For the first time in his life, Julien found himself subjected to the workings of a superior mind, motivated by extraordinary hatred, and entirely directed at him. He was unable even to think of defending himself; indeed, he began to share her burning contempt. As he heard Mathilde heaping up her disdain, her cruelties, all cleverly calculated to destroy whatever good opinion he might have had of himself, he felt she was right, and she could not have said enough of such things.
Again, very much the best of the three – by judiciously cutting a few corners, Raffel manages give the moment a – dare we say it – muscularity that’s lacking in the two earlier, less sexy translations. His The Red and the Black is a world different from, for example, his disastrous 2008 ‘translation’ of The Canterbury Tales – it’s uniformly excellent, a fine representation of this fantastic novel.
And sexy too! A kind of companion to Wendy Lai‘s equally-sexy (and of course equally-irrelevant) cover design for Random House’s 2004 edition of “The Lion in Winter” – and let’s hear it for such treatments! War and Peace, anyone?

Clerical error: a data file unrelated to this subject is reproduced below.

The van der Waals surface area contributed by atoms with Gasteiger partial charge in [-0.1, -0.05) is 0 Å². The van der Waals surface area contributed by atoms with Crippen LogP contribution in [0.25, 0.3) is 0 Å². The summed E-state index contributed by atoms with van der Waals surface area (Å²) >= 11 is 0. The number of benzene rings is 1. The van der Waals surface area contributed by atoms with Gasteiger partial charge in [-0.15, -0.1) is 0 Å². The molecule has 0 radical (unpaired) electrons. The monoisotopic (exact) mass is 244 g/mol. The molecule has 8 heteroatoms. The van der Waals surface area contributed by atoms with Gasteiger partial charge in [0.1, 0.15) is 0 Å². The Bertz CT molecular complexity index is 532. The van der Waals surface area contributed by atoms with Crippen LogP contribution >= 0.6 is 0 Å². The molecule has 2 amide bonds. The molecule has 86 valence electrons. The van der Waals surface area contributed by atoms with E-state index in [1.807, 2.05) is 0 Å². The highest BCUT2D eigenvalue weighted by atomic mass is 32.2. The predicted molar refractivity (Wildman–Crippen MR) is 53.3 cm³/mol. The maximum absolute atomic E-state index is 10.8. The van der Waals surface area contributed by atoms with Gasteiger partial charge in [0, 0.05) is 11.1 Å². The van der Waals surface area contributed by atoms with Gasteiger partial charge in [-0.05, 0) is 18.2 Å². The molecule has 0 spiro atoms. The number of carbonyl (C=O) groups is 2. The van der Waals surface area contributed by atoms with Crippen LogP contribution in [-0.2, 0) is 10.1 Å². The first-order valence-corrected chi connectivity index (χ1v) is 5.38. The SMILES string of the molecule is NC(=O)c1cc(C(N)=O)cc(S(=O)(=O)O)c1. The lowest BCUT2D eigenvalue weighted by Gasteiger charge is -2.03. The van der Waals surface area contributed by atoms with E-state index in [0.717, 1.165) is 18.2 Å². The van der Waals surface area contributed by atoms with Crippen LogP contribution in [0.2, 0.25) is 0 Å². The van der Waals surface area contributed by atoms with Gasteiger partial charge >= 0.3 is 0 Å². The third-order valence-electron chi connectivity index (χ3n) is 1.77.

February 17th, 2014
Our book today is Death in the Ashes, a murder mystery by Albert Bell, the fourth in his delightful “Notebooks of Pliny the Younger” series starring, obviously, the famous first-century author and imperial kiss-up Pliny the Younger, here ably assisted (and mocked the whole time) by the even-more-famous historian Tacitus. Both of them are comparatively young men still in the course of the series, not yet famous for their own deeds but rather for their well-known connections: Tacitus is the son-in-law of one of the Empire’s most able and most controversial generals, Agricola, and Pliny, even more famously, is the nephew of the great Roman polymath and administrator and voluminous author we now know as Pliny the Elder, who died during the eruption of Mount Vesuvius while trying to use the Roman warships under his command to ferry survivors away from the catastrophe.
The memory of that terrible day hangs over all the “Notebooks of Pliny the Younger,” but none more so than Death in the Ashes, in which their latest investigation takes Pliny and Tacitus back to the Bay of Naples and to death-site of Pompeii itself. But as the book opens, he’s facing a peril of a decidedly more mundane kind – the fear of public speaking: